WASHINGTON—The proportion of Americans who are severely obese (100 pounds or more overweight) increased by 50 percent from 2000 to 2005, twice as fast as the growth seen in moderate obesity, according to a Rand Corp. study issued last week.

“The proportion of people at the high end of the weight scale continues to increase at a brisk rate despite increased public attention on the risks of obesity and the increased use of drastic weight loss strategies such as bariatric surgery,” says Roland Sturm, author of the report and an economist at Rand, a nonprofit research organization.

People with a body mass index (BMI) of 40 or higher are classified as severely obese. Researchers found that from 2000 to 2005, the proportion of Americans with a BMI of 30 or more increased by 24 percent, the proportion of people with a BMI of 40 or more increased by 50 percent and the proportion of Americans with a BMI of 50 or more increased by 75 percent. The heaviest groups have been increasing at the fastest rates for the past 20 years.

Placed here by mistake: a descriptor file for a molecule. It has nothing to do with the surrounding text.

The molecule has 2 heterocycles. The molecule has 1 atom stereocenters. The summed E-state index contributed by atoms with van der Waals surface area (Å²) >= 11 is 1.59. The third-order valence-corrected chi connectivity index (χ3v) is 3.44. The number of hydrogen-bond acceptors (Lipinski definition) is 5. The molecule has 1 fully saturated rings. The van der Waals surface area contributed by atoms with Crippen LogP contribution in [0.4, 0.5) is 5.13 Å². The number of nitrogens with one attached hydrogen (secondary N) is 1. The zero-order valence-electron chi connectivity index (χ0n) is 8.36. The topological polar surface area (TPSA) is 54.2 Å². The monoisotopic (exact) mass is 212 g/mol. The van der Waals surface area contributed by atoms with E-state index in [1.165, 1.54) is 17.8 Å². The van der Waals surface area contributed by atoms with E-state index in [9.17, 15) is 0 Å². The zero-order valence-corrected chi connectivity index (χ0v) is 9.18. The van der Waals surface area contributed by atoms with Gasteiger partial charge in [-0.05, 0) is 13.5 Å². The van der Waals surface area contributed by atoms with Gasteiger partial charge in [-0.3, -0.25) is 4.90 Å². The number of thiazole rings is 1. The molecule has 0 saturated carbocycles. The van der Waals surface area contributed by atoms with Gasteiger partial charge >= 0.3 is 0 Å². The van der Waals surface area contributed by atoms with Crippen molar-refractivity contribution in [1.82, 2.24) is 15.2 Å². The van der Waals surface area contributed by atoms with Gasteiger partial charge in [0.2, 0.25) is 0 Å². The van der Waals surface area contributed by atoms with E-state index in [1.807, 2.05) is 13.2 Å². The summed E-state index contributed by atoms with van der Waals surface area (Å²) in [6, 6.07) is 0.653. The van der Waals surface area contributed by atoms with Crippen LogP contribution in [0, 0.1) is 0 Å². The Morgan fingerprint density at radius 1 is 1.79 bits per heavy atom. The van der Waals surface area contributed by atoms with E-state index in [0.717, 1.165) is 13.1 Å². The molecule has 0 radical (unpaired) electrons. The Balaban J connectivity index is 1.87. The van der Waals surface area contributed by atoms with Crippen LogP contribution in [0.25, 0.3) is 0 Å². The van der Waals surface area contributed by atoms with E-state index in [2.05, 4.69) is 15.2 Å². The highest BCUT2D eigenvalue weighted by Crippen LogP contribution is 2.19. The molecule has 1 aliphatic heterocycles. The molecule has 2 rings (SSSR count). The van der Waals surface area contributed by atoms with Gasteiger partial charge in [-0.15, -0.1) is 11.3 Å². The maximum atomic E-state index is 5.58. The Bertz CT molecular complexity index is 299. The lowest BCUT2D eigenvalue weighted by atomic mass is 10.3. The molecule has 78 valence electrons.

The study found that 3 percent of Americans are severely obese. Among middle-aged adults, people with a BMI over 40 are expected to have health costs that are double those of normal weight peers while moderate obesity (BMI of 30-35) is associated with a 25 percent increase.

The prevalence of severe obesity continues despite an increase in bariatric procedures, which are surgeries that limit the amount a food a person can eat. Bariatric surgeries increased from 13,000 in 1998 to more than 100,000 in 2003. Estimates say as many as 200,000 bariatric procedures occurred in 2006.

The study suggests that clinically severe obesity, instead of being a rare pathological condition among genetically vulnerable individuals, is an integral part of the population’s weight distribution. As the whole population becomes heavier, the extreme category—the severely obese—increases the fastest.